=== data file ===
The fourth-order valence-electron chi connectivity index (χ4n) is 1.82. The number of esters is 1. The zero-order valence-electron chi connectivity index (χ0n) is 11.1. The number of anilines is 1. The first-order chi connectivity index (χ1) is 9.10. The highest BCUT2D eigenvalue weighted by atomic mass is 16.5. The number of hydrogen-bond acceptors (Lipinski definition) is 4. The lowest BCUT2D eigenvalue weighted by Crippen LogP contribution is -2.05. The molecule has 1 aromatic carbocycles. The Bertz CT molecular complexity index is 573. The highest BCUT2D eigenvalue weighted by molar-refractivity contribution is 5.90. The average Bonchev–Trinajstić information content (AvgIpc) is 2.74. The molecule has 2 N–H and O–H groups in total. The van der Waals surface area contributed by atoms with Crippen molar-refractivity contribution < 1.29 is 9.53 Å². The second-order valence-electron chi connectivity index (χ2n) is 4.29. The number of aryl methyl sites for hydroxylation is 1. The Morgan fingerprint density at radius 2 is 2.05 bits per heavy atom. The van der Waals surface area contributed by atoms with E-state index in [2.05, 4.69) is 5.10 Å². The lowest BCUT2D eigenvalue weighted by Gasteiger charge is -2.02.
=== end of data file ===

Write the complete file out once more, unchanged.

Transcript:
The fourth-order valence-electron chi connectivity index (χ4n) is 1.82. The number of esters is 1. The zero-order valence-electron chi connectivity index (χ0n) is 11.1. The number of anilines is 1. The first-order chi connectivity index (χ1) is 9.10. The highest BCUT2D eigenvalue weighted by atomic mass is 16.5. The number of hydrogen-bond acceptors (Lipinski definition) is 4. The lowest BCUT2D eigenvalue weighted by Crippen LogP contribution is -2.05. The molecule has 1 aromatic carbocycles. The Bertz CT molecular complexity index is 573. The highest BCUT2D eigenvalue weighted by molar-refractivity contribution is 5.90. The average Bonchev–Trinajstić information content (AvgIpc) is 2.74. The molecule has 2 N–H and O–H groups in total. The van der Waals surface area contributed by atoms with Crippen molar-refractivity contribution < 1.29 is 9.53 Å². The second-order valence-electron chi connectivity index (χ2n) is 4.29. The number of aryl methyl sites for hydroxylation is 1. The Morgan fingerprint density at radius 2 is 2.05 bits per heavy atom. The van der Waals surface area contributed by atoms with E-state index in [2.05, 4.69) is 5.10 Å². The lowest BCUT2D eigenvalue weighted by Gasteiger charge is -2.02.